Apple is Now a Media Company

Disclaimer: the author of this post (me) owns Apple shares and plans on buying more.
Content Rules
Move over computers, cell phones and iPods, Apple is now a media company. Apple is the biggest source of purchased music in the United States. Apple is now even selling TV shows on iTunes France! Merde!
Pipes are OK, Pipes with Content are Better
A cell phone and cable companies know, there is some money in providing the pipes, but there is perhaps more money in providing content. All the major Canadian cable companies (Rogers, Cogeco and Vidéotron) and Bell (Satellite) have major investments in TV stations, radio and print media. They are media companies, no doubt.
The Virtual TV Station
Now Apple is basically doing the same. Whether you watch iTunes downloaded TV shows on your computer, TV (via Apple TV) or iPod, Apple takes a cut. Apple decides what content to make available, what to promote and what to charge. Same goes for music and movies.
Vertical Media Intergration with Virtigo
Granted, the vertical integration of Apple has its limits. You still need an Internet access. Preferably one that is relatively fast. So don't sell you shares of big media just yet (assuming they drank the vertical integration kool aid a few years ago). But since most (the vast majority?) of countries have domestic ownership requirements for cable and cell phone providers (i.e. broadband Internet providers), Apple has found a way to be an international media company without contravening those rules.
Heck, even publishing has domestic ownership requirements (like in Canada). But Apple and its iTunes may soon leverage tablet computers to legally enter that field as well.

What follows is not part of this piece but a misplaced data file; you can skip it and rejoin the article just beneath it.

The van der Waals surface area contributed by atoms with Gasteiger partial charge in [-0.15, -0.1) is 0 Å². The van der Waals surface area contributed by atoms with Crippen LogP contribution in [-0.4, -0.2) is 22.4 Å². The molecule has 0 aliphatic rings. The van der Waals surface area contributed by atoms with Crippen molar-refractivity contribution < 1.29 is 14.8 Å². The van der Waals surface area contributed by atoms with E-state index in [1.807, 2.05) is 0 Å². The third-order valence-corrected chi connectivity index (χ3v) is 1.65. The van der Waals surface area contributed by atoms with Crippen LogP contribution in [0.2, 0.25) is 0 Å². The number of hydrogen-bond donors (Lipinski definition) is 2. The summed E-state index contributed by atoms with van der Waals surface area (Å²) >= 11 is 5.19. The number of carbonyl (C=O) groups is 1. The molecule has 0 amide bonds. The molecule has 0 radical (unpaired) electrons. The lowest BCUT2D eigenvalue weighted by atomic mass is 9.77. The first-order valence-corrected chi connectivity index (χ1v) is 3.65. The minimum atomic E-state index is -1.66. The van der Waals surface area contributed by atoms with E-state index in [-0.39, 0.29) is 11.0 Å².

Anoying Governments and Their Ever Changing Laws
This could change as laws do from time to time. However, I doubt the government of Canada (or Quebec), for example, could ban iTunes and survive the wrath of the plebs, patriotic or not.
Steve Jobs Read the Text Book
And Apple has managed a partial vertical integration in the United States, France, United Kingdom, Germany, Ireland and Austria. These early adopter nations have telecoms companies that fork over part of their subscriber fees to Apple in exchange for iPhone exclusivity. In theory that is a major coup. In practice, Apple is still just selling phones with defered payments instead of the money up front. Apple also attempted vertical integration with WiFi in Starbucks, but to date that is more of a gimmick (and Apple doesn't own Starbucks, yet).
Vertical Integration Coup
A real coup would be limiting iTunes to one broadband Internet provider, in, for example, Russia, and reaping a share of monthly Internet subscriptions fees and a profit from each purchase of a song, TV show, movie etc...
Local is Often Better
Notwistanding government ownership requirements, there are major benefits to being local. Retail has few regulatory limits to world domination and yet there are no worldwide retail giants. When it comes to products, Coke and Pepsi are exceptions. There are very few world brands, even fewer world stores. If Apple was a Quebec company, for example, would it have the freeking Euro symbol appear when you press the dollar sign on the iPod touch's French Canadian keybord? No. Stupid mistakes like that can be costlyl and give locals a giant advantage (such as Bell which actually makes its music and Internet movie rentals incompatible with iPods and MacIntosh computers).

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